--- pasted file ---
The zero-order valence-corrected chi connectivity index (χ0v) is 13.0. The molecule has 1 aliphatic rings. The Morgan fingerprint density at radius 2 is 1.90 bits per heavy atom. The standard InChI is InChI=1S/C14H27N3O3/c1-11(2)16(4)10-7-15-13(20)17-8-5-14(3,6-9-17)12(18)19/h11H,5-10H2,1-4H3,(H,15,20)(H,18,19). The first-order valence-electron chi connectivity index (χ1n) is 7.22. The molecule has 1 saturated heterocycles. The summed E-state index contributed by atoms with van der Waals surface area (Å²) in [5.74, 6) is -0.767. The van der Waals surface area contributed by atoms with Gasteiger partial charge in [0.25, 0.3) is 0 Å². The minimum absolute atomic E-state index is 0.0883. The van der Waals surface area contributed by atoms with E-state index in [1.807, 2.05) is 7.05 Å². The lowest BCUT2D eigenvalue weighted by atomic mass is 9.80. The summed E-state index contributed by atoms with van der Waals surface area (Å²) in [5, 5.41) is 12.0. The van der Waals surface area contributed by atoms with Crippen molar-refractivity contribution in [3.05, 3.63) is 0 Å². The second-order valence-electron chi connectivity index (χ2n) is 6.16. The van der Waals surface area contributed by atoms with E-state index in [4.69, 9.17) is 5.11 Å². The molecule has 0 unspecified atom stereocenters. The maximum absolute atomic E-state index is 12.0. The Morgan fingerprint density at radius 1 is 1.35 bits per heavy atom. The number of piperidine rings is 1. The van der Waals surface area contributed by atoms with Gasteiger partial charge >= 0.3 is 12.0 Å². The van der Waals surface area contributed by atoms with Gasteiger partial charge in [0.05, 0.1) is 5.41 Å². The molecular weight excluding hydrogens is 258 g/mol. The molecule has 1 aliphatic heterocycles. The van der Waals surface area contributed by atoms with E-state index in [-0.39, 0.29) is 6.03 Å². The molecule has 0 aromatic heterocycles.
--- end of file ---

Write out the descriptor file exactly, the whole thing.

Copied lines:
The zero-order valence-corrected chi connectivity index (χ0v) is 13.0. The molecule has 1 aliphatic rings. The Morgan fingerprint density at radius 2 is 1.90 bits per heavy atom. The standard InChI is InChI=1S/C14H27N3O3/c1-11(2)16(4)10-7-15-13(20)17-8-5-14(3,6-9-17)12(18)19/h11H,5-10H2,1-4H3,(H,15,20)(H,18,19). The first-order valence-electron chi connectivity index (χ1n) is 7.22. The molecule has 1 saturated heterocycles. The summed E-state index contributed by atoms with van der Waals surface area (Å²) in [5.74, 6) is -0.767. The van der Waals surface area contributed by atoms with Gasteiger partial charge in [0.25, 0.3) is 0 Å². The minimum absolute atomic E-state index is 0.0883. The van der Waals surface area contributed by atoms with E-state index in [1.807, 2.05) is 7.05 Å². The lowest BCUT2D eigenvalue weighted by atomic mass is 9.80. The summed E-state index contributed by atoms with van der Waals surface area (Å²) in [5, 5.41) is 12.0. The van der Waals surface area contributed by atoms with Crippen molar-refractivity contribution in [3.05, 3.63) is 0 Å². The second-order valence-electron chi connectivity index (χ2n) is 6.16. The van der Waals surface area contributed by atoms with E-state index in [4.69, 9.17) is 5.11 Å². The molecule has 0 unspecified atom stereocenters. The maximum absolute atomic E-state index is 12.0. The Morgan fingerprint density at radius 1 is 1.35 bits per heavy atom. The number of piperidine rings is 1. The van der Waals surface area contributed by atoms with Gasteiger partial charge >= 0.3 is 12.0 Å². The van der Waals surface area contributed by atoms with Gasteiger partial charge in [0.05, 0.1) is 5.41 Å². The molecular weight excluding hydrogens is 258 g/mol. The molecule has 1 aliphatic heterocycles. The van der Waals surface area contributed by atoms with E-state index in [-0.39, 0.29) is 6.03 Å². The molecule has 0 aromatic heterocycles.